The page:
Even although I have practiced kinesiology for many years, one of the most challenging questions for me to answer in a social situation is still … â??So tell me, what do you do?â?

The truth is that there is no simple answer to this question, but in my opinion there are two different and quite distinct concepts to grasp: Muscle testing and the Ancient Chinese system of Health.

Kinesiology can increase your quality of life

To start with, Kinesiology uses muscle testing as a primary feedback mechanism. Our bodies are responding to environmental stressors on a neurological level all the time; if you think of clenching your jaw when youâ??re in pain or lifting your shoulders when youâ??re tense, you will become aware of your muscles responding to stress every day. Kinesiology uses this concept to pick up stressors â?? mental, emotional and physical â?? on a neurological level by testing different muscles and asking the client a series of questions.

When a Kinesiologist starts working on a client with a specific stress issue one or more of their muscles may indicate a â??weakâ? response. By defusing the stress in these areas the muscle may then change to a â??strongâ? response and the client now has a good chance of using energy more efficiently and in doing so increasing their quality of life.

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Kinesiology uses ancient Chinese practices

Ok, concept number 2: The Ancient Chinese system of health. Health in our western society tends to be seen as an absence of disease and our health practitioners make their livelihoods off prescribing medication when we are ill. In ancient China one would regularly visit and pay their practitioner on a regular basis but STOP paying should they become ill.

Using this ideal, Kinesiology aims at not only keeping the body free of disease but also at keeping the body well and in doing so increasing physical stamina, mental clarity, resistance to stress and emotional stability. What Kinesiology canâ??t do is heal; only your body can do that, but it can accelerate the recuperation process.

Addresses imblances in your energy pathways

Your mental, emotional and physical bodies are interconnected by energy pathways called a meridian system. Each of our 12 major organ systems has its own meridian line which peaks for two hours a day and has anything from nine to 67 specific acupuncture points. A muscle that tests as â??weakâ? could be associated with an imbalance in one of these meridian lines and its related organ or body system. The practitioner may use pressure on these points to clear the system and recheck for a â??strongâ? muscle.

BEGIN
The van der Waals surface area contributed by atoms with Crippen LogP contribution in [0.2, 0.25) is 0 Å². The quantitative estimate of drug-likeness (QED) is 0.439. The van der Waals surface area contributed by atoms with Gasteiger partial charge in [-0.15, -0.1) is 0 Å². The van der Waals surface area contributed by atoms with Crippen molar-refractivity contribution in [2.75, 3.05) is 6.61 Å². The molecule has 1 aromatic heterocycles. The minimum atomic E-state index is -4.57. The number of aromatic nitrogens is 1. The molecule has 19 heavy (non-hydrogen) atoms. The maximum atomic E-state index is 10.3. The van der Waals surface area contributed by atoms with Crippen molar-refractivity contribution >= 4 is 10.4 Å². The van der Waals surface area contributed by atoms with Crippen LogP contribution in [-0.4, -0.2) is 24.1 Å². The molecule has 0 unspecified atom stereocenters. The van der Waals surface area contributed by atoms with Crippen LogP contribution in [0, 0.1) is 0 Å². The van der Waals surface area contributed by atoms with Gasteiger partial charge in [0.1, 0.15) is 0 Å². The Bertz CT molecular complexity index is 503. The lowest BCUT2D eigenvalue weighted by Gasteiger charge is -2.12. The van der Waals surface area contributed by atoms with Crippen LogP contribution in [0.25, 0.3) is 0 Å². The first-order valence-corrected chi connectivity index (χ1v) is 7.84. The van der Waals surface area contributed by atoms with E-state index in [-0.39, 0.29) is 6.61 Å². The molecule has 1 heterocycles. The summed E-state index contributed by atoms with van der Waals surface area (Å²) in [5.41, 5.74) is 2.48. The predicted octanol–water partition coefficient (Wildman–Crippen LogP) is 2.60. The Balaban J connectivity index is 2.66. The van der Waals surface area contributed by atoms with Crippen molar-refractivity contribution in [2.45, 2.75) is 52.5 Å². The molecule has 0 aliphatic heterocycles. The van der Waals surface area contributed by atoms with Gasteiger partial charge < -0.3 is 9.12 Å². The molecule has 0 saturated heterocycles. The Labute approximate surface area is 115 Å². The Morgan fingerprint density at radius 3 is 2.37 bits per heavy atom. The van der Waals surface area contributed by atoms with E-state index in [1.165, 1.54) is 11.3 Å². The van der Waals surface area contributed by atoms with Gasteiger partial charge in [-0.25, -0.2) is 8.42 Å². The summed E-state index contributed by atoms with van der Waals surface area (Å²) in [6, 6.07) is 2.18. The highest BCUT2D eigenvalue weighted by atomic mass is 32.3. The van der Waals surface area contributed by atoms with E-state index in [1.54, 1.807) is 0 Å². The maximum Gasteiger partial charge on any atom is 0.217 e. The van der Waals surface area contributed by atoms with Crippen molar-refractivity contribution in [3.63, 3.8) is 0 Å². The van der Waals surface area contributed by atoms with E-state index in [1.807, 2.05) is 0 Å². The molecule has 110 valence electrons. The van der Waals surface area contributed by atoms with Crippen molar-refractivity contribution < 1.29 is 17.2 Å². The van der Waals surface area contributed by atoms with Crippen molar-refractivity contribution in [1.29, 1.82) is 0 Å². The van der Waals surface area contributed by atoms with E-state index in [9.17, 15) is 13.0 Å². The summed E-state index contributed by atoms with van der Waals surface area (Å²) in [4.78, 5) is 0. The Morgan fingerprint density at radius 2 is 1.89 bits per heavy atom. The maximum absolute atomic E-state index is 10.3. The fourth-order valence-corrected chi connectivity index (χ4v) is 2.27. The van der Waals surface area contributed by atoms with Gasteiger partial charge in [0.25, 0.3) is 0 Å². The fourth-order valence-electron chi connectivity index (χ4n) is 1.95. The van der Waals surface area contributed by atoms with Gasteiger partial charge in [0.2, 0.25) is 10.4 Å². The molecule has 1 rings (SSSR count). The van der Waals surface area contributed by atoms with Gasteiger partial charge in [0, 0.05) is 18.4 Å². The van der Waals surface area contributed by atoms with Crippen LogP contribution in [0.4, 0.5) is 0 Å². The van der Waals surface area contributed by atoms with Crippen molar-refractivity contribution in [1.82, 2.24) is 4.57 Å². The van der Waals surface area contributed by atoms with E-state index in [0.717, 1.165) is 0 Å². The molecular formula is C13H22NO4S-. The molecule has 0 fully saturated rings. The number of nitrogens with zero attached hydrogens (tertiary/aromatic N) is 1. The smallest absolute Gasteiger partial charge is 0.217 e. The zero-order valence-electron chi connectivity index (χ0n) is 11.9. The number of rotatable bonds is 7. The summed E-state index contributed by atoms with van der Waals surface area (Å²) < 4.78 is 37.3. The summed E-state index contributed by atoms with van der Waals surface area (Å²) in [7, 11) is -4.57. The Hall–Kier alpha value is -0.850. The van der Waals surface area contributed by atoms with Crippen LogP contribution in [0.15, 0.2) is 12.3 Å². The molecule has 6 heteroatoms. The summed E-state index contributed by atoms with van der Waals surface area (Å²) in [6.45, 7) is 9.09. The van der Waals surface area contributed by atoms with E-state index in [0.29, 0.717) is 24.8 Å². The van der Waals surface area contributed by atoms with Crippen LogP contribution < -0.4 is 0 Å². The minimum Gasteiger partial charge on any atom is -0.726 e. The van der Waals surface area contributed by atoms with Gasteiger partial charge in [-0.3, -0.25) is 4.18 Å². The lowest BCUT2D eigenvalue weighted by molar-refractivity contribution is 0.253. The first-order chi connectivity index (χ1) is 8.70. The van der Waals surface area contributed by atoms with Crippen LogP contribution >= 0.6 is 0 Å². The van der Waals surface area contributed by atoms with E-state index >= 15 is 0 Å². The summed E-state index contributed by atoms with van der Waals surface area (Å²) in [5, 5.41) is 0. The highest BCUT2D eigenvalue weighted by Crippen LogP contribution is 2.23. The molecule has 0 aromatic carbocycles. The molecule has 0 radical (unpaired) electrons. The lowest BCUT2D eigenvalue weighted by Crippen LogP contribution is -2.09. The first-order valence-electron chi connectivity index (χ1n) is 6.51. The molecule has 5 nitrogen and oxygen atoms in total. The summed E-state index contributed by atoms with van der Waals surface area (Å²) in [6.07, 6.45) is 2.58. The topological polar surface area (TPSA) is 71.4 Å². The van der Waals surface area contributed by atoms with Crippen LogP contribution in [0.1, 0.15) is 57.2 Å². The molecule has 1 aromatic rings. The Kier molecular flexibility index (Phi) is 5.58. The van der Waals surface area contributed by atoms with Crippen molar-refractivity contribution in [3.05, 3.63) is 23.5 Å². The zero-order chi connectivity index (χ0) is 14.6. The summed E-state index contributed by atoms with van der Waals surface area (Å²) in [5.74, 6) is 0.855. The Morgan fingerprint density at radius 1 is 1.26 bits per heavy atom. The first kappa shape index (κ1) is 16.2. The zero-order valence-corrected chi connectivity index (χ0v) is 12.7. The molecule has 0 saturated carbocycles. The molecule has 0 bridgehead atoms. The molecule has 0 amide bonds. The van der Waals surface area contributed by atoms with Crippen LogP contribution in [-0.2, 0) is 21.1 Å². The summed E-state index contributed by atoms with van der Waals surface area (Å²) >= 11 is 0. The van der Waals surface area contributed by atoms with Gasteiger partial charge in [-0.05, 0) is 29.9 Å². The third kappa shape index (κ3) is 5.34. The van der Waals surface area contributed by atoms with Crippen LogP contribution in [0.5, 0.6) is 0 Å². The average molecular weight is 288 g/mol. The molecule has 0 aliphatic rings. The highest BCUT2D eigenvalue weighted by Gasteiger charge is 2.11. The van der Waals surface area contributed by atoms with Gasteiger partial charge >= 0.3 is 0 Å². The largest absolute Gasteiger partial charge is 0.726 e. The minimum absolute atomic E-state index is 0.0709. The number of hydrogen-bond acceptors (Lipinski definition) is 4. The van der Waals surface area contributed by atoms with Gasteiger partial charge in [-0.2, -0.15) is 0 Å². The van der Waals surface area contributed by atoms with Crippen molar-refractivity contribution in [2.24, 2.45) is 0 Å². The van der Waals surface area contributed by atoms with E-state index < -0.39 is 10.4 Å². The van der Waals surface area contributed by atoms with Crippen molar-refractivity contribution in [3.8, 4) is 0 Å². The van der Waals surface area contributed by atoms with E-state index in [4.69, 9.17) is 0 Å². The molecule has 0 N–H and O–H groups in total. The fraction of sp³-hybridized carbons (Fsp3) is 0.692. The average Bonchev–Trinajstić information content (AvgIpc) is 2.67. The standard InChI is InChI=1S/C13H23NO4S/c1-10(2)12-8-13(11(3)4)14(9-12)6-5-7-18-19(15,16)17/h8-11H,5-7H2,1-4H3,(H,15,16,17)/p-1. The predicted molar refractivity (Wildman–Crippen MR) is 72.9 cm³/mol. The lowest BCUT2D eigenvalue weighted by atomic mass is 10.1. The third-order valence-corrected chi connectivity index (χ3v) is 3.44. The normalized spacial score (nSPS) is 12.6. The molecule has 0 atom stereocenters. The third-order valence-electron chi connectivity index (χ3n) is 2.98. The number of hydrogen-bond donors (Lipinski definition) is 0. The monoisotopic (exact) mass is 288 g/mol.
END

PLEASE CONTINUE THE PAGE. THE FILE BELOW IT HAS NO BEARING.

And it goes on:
Kinesiology identifies your stressors

There are associated emotional stressors and patterns that are being held in the body and the Kinesiologist helps the client identify what stressors are most prevalent in their lives and helps them to find solutions and change. The practitioner may then take the client back to the specific age when the stressor/ trauma or misperception first occurred (we find this age by using muscle testing) and then look at how the negative pattern was established.

As a child we may have had limited understanding and responded in a way that may not have been optimal and certainly will not serve us in the best way now. By identifying this pattern and associated catalysts the client may then make positive and lasting changes.

Kinesiology uses proven techniques from Applied Kinesiology, Acupuncture, Traditional Chinese Medicine, Psychology, Chiropractic Educational Philosophies, Principles from Energy Medicine and Quantum physics. It is completely natural and can be used in conjunction with other treatments.

Kerry van Huyssteen (B.A:Psychology (S.A.); N.O.T.) is an Active Specialised Kinesiologist at the Positive Health Complimentary Medical Centre, Morningside, Durban. She can be contacted on:

Tel: 031 303 5578Fax: 031 303 8768Cell: 082 650 5538E-mail: kerryvanh@absamail.co.za  

While All4Women endeavours to ensure health articles are based on scientific research, health articles should not be considered as a replacement for professional medical advice. Should you have concerns related to this content, it is advised that you discuss them with your personal healthcare provider.